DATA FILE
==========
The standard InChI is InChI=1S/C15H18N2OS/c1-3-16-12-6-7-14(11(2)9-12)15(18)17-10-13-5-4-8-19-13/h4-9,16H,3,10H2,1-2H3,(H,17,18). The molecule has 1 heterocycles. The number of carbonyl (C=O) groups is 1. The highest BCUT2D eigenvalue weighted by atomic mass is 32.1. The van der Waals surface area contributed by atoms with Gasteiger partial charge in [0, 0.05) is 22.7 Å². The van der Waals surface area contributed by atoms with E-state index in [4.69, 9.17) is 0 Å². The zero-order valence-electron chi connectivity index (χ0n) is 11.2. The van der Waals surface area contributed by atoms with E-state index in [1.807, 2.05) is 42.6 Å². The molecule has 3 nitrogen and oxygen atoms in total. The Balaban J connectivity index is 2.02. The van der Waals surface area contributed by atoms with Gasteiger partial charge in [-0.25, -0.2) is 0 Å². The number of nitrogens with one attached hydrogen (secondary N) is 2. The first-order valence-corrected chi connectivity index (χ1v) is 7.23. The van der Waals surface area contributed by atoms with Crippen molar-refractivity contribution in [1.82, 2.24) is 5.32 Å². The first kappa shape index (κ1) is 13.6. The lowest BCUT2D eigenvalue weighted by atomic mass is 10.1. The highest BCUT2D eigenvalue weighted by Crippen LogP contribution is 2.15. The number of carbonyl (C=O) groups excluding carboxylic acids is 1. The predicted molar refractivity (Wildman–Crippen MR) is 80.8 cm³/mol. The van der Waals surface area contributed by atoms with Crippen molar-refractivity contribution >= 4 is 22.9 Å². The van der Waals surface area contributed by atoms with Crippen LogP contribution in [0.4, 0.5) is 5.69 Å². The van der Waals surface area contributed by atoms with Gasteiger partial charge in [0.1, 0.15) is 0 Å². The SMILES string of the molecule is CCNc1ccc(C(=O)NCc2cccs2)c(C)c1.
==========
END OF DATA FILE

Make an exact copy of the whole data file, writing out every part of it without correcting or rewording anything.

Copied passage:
The standard InChI is InChI=1S/C15H18N2OS/c1-3-16-12-6-7-14(11(2)9-12)15(18)17-10-13-5-4-8-19-13/h4-9,16H,3,10H2,1-2H3,(H,17,18). The molecule has 1 heterocycles. The number of carbonyl (C=O) groups is 1. The highest BCUT2D eigenvalue weighted by atomic mass is 32.1. The van der Waals surface area contributed by atoms with Gasteiger partial charge in [0, 0.05) is 22.7 Å². The van der Waals surface area contributed by atoms with E-state index in [4.69, 9.17) is 0 Å². The zero-order valence-electron chi connectivity index (χ0n) is 11.2. The van der Waals surface area contributed by atoms with E-state index in [1.807, 2.05) is 42.6 Å². The molecule has 3 nitrogen and oxygen atoms in total. The Balaban J connectivity index is 2.02. The van der Waals surface area contributed by atoms with Gasteiger partial charge in [-0.25, -0.2) is 0 Å². The number of nitrogens with one attached hydrogen (secondary N) is 2. The first-order valence-corrected chi connectivity index (χ1v) is 7.23. The van der Waals surface area contributed by atoms with Crippen molar-refractivity contribution in [1.82, 2.24) is 5.32 Å². The first kappa shape index (κ1) is 13.6. The lowest BCUT2D eigenvalue weighted by atomic mass is 10.1. The highest BCUT2D eigenvalue weighted by Crippen LogP contribution is 2.15. The number of carbonyl (C=O) groups excluding carboxylic acids is 1. The predicted molar refractivity (Wildman–Crippen MR) is 80.8 cm³/mol. The van der Waals surface area contributed by atoms with Crippen molar-refractivity contribution >= 4 is 22.9 Å². The van der Waals surface area contributed by atoms with Crippen LogP contribution in [0.4, 0.5) is 5.69 Å². The van der Waals surface area contributed by atoms with Gasteiger partial charge in [0.1, 0.15) is 0 Å². The SMILES string of the molecule is CCNc1ccc(C(=O)NCc2cccs2)c(C)c1.